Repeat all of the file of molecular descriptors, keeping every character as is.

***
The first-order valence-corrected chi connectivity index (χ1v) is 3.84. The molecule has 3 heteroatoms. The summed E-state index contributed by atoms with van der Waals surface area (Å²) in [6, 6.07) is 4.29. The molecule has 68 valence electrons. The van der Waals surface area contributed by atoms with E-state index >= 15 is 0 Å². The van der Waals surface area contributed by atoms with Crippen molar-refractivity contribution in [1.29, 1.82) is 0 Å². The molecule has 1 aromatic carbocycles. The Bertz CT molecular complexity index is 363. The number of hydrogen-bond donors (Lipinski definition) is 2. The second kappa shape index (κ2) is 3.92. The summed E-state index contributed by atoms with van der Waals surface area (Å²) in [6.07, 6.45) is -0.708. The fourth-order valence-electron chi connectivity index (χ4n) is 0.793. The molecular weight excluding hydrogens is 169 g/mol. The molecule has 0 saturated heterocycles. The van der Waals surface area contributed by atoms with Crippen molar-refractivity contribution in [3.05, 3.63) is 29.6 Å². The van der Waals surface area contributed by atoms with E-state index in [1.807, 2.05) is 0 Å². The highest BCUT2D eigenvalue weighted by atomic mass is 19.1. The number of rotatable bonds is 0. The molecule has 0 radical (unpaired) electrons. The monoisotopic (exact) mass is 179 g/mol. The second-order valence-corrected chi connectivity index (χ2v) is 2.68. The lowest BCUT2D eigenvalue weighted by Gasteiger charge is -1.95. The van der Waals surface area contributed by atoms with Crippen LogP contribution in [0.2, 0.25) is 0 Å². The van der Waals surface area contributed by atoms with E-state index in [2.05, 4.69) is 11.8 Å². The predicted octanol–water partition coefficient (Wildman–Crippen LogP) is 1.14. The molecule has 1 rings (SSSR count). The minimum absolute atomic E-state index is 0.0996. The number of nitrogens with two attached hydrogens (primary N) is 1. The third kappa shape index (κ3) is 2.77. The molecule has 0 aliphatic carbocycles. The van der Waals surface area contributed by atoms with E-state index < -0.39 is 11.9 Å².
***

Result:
The first-order valence-corrected chi connectivity index (χ1v) is 3.84. The molecule has 3 heteroatoms. The summed E-state index contributed by atoms with van der Waals surface area (Å²) in [6, 6.07) is 4.29. The molecule has 68 valence electrons. The van der Waals surface area contributed by atoms with E-state index >= 15 is 0 Å². The van der Waals surface area contributed by atoms with Crippen molar-refractivity contribution in [1.29, 1.82) is 0 Å². The molecule has 1 aromatic carbocycles. The Bertz CT molecular complexity index is 363. The number of hydrogen-bond donors (Lipinski definition) is 2. The second kappa shape index (κ2) is 3.92. The summed E-state index contributed by atoms with van der Waals surface area (Å²) in [6.07, 6.45) is -0.708. The fourth-order valence-electron chi connectivity index (χ4n) is 0.793. The molecular weight excluding hydrogens is 169 g/mol. The molecule has 0 saturated heterocycles. The van der Waals surface area contributed by atoms with Crippen molar-refractivity contribution in [3.05, 3.63) is 29.6 Å². The van der Waals surface area contributed by atoms with E-state index in [1.807, 2.05) is 0 Å². The highest BCUT2D eigenvalue weighted by atomic mass is 19.1. The number of rotatable bonds is 0. The molecule has 0 radical (unpaired) electrons. The monoisotopic (exact) mass is 179 g/mol. The second-order valence-corrected chi connectivity index (χ2v) is 2.68. The lowest BCUT2D eigenvalue weighted by Gasteiger charge is -1.95. The van der Waals surface area contributed by atoms with Crippen LogP contribution in [0.2, 0.25) is 0 Å². The van der Waals surface area contributed by atoms with E-state index in [2.05, 4.69) is 11.8 Å². The predicted octanol–water partition coefficient (Wildman–Crippen LogP) is 1.14. The molecule has 1 rings (SSSR count). The minimum absolute atomic E-state index is 0.0996. The number of nitrogens with two attached hydrogens (primary N) is 1. The third kappa shape index (κ3) is 2.77. The molecule has 0 aliphatic carbocycles. The van der Waals surface area contributed by atoms with E-state index < -0.39 is 11.9 Å².